Matthew Africa Day
My 50th birthday party w/ (l to r, standing) Matthew Africa, Liz, me, White Paul, WillieMaze, Joe Bank$, SergDun, my nephew Jon, my niece Angela, Jerry Nice and Diane. DJs Swayzee and Lil’ Elle in front.
Today is Matthew Africa’s birthday. He would have been 41 years old.
I haven’t posted on this blog since we got the news that he had passed away suddenly on Monday, September 3rd. When my husband Serg called me from work that following Thursday afternoon, and hesitated to speak after I said hello, I knew something terrible had happened. The words made sense as facts — “Matthew died in a car accident” — but the loss of our friend will never make sense to me.
Serg and Matthew, along with Soft Money, started the Stay Hatin’ podcast in May of last year. I’ve known Matthew for almost 20 years, but it’s only within the last 6 years or so that he became part of my inner circle of close homies. And often the guys recorded Stay Hatin’ at our place, so in addition to parties and hitting up local shows, I got to see Matthew quite often.
On the last Stay Hatin’ episode that Matthew recorded, he played “Absolutely” by Donnis featuring IAMSU! & Jay Ant:
Before we knew that Matthew had passed, I posted on Facebook about how that beat kicks and I couldn’t stop listening to it. Then wondered why Matthew hadn’t replied. I thought maybe he was still on vacation… I got the biggest kick out of sharing appreciation for anything he put me up on. I miss that a lot.
In the mid-90s, Matthew contributed record reviews to The Vinyl Exchange, a DJ/vinyl zine I published monthly from 1994 through 1997, which I think of as the independent 12-inch era. I’m working on transcribing and posting all of his writing, but here’s one of my favorites, from June 1996:
PEANUT BUTTER WOLF and Various MCs – “Step On Our Ego’s?”
(Southpaw Records) Production: Peanut Butter Wolf
This EP is a breath of fresh air. It showcases the talents of six acts, including the much-missed Charizma (R.I.P.). PBW’s production is dope, from the mellow keys on “Think Twice” to the bugged loop on “My Old Nasty Habit.” My personal favorites are 50 Grand’s “Max Mode” and Encore’s “Think Twice” (the whole shit is dope—concept, rhyme style, beat). P.S. Also check for Peanut Butter’s breakbeat album, released last year on Heyday – about the only breakbeat I’d pay for.
I mentioned this in memories I shared with Billy Jam for his post about Matthew Africa on the Amoeba blog. Here’s a repost:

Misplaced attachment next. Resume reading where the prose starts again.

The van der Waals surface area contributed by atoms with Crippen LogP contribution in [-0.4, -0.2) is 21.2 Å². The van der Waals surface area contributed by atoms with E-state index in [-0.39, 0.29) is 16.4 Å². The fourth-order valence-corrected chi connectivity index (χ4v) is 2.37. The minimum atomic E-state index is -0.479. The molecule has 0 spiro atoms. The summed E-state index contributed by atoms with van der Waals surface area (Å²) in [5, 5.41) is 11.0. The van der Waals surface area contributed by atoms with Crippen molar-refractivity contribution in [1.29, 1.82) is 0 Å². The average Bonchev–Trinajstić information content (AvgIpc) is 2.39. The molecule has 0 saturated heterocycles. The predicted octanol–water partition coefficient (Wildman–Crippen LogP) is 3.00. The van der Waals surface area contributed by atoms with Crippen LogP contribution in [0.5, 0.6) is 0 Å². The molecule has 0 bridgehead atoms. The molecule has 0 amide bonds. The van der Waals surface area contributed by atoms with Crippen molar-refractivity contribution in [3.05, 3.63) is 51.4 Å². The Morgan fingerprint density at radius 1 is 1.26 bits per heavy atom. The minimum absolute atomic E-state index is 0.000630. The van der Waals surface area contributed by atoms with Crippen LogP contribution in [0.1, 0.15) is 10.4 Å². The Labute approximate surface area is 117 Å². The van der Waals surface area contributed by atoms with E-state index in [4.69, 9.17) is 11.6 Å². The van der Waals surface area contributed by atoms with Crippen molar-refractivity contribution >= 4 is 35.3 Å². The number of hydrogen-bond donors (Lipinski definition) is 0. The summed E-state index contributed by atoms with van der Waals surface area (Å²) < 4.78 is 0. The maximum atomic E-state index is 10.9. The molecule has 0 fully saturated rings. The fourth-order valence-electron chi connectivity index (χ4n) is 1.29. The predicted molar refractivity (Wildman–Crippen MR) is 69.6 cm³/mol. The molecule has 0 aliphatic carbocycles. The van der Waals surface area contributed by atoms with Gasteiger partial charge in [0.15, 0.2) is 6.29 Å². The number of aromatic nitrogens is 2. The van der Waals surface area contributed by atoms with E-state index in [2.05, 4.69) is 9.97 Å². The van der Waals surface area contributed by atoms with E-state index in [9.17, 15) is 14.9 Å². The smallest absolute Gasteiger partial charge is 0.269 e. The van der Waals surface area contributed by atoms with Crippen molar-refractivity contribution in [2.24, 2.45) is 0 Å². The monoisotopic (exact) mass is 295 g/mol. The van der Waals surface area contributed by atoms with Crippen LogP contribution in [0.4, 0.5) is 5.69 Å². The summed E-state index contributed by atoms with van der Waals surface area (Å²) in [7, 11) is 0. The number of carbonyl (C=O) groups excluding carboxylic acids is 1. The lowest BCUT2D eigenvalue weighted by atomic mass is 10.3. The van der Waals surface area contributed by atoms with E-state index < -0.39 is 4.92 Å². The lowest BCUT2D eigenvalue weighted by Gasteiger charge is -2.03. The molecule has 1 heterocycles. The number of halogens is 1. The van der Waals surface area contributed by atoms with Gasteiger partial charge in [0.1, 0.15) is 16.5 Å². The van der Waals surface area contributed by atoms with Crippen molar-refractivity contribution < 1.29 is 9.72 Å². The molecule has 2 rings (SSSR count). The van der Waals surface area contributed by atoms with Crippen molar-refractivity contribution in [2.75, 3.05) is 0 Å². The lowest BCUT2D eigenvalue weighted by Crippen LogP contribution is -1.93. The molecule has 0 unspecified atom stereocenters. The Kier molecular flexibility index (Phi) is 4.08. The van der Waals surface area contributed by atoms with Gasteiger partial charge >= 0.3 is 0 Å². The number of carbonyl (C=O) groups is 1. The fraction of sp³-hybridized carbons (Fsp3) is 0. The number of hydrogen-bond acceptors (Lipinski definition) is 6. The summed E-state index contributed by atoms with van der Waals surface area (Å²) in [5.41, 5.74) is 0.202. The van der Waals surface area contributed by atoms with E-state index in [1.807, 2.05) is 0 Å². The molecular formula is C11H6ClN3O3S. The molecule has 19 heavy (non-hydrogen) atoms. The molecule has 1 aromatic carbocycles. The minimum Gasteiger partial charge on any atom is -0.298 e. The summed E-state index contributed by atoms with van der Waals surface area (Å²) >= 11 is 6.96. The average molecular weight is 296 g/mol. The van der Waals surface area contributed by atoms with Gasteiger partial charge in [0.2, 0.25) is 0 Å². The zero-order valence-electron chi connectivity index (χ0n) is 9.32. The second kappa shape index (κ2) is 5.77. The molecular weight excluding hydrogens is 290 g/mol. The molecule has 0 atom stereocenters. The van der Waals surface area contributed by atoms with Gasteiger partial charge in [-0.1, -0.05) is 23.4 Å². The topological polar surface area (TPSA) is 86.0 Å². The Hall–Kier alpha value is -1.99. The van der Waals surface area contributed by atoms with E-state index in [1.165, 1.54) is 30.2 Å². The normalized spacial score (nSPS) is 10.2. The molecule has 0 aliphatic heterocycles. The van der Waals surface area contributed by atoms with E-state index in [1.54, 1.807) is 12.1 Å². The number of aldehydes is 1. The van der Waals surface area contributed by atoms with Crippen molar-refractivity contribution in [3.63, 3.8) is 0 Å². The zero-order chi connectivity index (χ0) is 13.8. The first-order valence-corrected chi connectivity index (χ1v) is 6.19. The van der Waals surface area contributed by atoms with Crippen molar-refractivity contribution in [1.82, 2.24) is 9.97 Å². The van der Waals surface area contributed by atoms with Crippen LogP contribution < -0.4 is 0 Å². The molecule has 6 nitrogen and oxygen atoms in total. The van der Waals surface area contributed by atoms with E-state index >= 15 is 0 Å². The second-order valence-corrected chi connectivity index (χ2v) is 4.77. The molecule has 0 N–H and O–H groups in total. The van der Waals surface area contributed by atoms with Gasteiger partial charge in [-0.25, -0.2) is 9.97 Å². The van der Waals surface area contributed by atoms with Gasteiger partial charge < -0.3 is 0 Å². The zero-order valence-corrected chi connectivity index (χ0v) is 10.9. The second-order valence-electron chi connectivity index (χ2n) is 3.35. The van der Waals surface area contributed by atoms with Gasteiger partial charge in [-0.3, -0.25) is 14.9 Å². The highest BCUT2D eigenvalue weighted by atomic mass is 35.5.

“Matthew was a huge contributor to the DJ zine I published from ’94-’97, The Vinyl Exchange. I couldn’t wait to get his disk (remember those?) each month, to get a jump on all his new 12” recommendations. I’ve been going back and reading them all and one made my head nod just thinking about it, and it’s the original version of ‘Get Your Swerve On’ by Dutchmin. This was soon re-released on Dolo Recordings, but the Street Life Entertainment version is way more dope.
“I designed the cover for Yay Game, his E-40 mix (under Matthew’s careful art direction of course!). I was excited to get the first look at the track listing. I was actually nervous that he might leave out my favorite, ‘Sprinkle Me’ featuring Suga-T. But of course he didn’t.
“Recently on ‘So You Think You Can Dance,’ contestants performed to Nancy Sinatra’s ‘Bang Bang’ and I was reminded of the dopeness of that song. Matthew had the Betty Chung version, which he played on KFJC’s Rucker Park show. Hearing this after he passed, when it had just been on my mind, was very special. And I love how he leads into it with the Nancy Sinatra version on the Plays Seven Inches mix.
“Matthew and my husband Serg started the Stay Hatin’ podcast last year. They, along with Soft Money, play and discuss rap songs. On Episode 3, Matthew played Juicy J’s ‘A Zip and a Double Cup’ which became an instant favorite. The last time I went out with Matthew was Juicy J’s show at the Regency last month. When this jam came on I was so pumped, I started jumping up and down and landed on Matthew’s foot. Sorry Matthew!
Matthew Africa was a great friend and I miss him terribly.”
In addition to being a thoughtful, meticulous DJ, Matthew was an archivist, an influencer, a teacher. And he was just crazy fun to hang out with. He cared about his friends. He was SO smart and funny and he liked to get crunk. I think about him every day. I continue to read through his blog, listen to every audio clip he posted and listen to all his mixes. I think about what new music he would like, what old music I want to talk about with him. I picture him sitting at our table…
Our world is empty without you, Matthew Africa. But our lives are so much more full for having known you.
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